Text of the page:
Young people represent a major potential political force: 49 million people ages 18-29 are eligible to vote. This is more than the 45 million eligible seniors, according to The Center For Information & Research on Civic Learning and Engagement (CIRCLE) at Tufts University.
Turnout for voters between ages 18 and 29 surged to a number not seen in a midterm election in a quarter-century. Overall, 31 percent of eligible young people cast ballots, according to an analysis done at CIRCLE. This exceeds participation from the same age group in the 2014 midterms by about 10 percent. However, it is still far below the comparison of the 2016 presidential election, when 51 percent of eligible millennial voters cast a ballot, according to the Pew Research Center study, “Millennials Approach Baby Boomers as America’s Largest Generation in the Electorate.”
While millennials are quickly becoming the largest eligible voting generation, they do not yet vote consistently enough to be the most influential voting age group. According to U.S. Census Bureau data from 2016, young people had some of the lowest percentages of registered and active voters. According to U.S. Census data, America’s voter participation tends to increase with age, with 65 to 74 y e a r – o l d s making up t h e most consistent and active group of voters in the U.S. Meanwhile, “Gen Z,” defined as people born from the mid-1990’ to the early 2000s, is just starting to come of voting age; seven million Gen Z voters were eligible to vote in 2016, according to Pew Research Center.
Another takeaway from midterm data is that young people showed strong support for liberal candidates and ideas. About 67 percent of young people supported Democratic candidates compared to just 32 percent for Republican candidates, according to CIRCLE. CIRCLE also noted in their findings that this 35-point gap is even larger than their preference toward Democrats in 2008, when President Barack Obama was first elected.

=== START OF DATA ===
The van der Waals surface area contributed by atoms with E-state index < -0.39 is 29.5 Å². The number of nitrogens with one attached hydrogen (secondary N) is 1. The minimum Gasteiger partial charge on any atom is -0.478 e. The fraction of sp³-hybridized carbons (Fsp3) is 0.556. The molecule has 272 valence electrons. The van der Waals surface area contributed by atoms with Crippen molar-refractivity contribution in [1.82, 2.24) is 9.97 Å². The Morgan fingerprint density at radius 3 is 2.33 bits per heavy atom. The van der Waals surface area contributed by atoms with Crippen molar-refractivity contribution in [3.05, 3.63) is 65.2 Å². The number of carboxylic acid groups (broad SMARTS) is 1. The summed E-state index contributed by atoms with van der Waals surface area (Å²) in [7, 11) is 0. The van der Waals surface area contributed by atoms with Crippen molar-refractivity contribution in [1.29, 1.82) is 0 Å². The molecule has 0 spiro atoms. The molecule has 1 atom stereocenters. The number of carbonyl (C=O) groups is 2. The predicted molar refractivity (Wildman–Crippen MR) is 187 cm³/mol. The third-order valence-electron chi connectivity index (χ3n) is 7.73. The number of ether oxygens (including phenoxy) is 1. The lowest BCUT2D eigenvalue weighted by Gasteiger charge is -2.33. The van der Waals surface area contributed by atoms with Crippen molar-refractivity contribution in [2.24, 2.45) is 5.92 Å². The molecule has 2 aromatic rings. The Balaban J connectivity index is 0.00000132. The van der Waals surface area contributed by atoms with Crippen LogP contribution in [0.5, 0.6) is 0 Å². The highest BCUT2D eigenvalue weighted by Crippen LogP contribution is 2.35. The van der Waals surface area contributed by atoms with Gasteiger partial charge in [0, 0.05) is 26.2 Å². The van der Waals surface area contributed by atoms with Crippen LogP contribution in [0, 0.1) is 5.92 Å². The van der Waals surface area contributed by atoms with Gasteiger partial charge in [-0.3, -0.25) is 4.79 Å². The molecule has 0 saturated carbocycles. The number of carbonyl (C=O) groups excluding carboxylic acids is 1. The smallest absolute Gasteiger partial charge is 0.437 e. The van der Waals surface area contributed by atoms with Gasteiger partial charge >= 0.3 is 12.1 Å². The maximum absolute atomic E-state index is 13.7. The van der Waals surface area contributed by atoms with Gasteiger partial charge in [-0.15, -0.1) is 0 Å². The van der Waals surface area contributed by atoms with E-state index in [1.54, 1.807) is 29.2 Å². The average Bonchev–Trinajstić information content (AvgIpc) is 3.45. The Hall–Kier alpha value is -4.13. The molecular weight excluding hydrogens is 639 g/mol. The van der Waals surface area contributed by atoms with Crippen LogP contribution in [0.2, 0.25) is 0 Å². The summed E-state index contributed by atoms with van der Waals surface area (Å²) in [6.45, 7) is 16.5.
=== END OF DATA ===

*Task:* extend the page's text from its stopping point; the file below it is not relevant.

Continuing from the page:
This fall, a group of researchers at CIRCLE conducted two large-scale national surveys of 2,087 Americans ages 18 to 24 to document and understand what members of Gen Z are thinking, feeling and doing when it comes to politics.
CIRCLE found that the proportion of young people who joined protests and marches tripled since the fall of 2016, from five percent to 15 percent. Participation was especially high among young people who are registered as Democrats.
CIRCLE also found that young people were paying attention to politics more than they had in 2016. In 2016, about 26 percent of young people said they were paying at least some attention to the November elections. This fall, the amount of youth who reported that they were paying attention to the midterm races rose to 46 percent.
Additionally, CIRCLE found that young people who felt cynical were far more likely to say they would vote. However, other research has indicated that cynicism about politics can suppress or drive electoral engagement depending on the contexts, as concluded by researchers at California State University, Los Angeles. Between this greater engagement in political issues and an increasing voter turnout, young people’s voices will most likely be amplified in elections moving forward.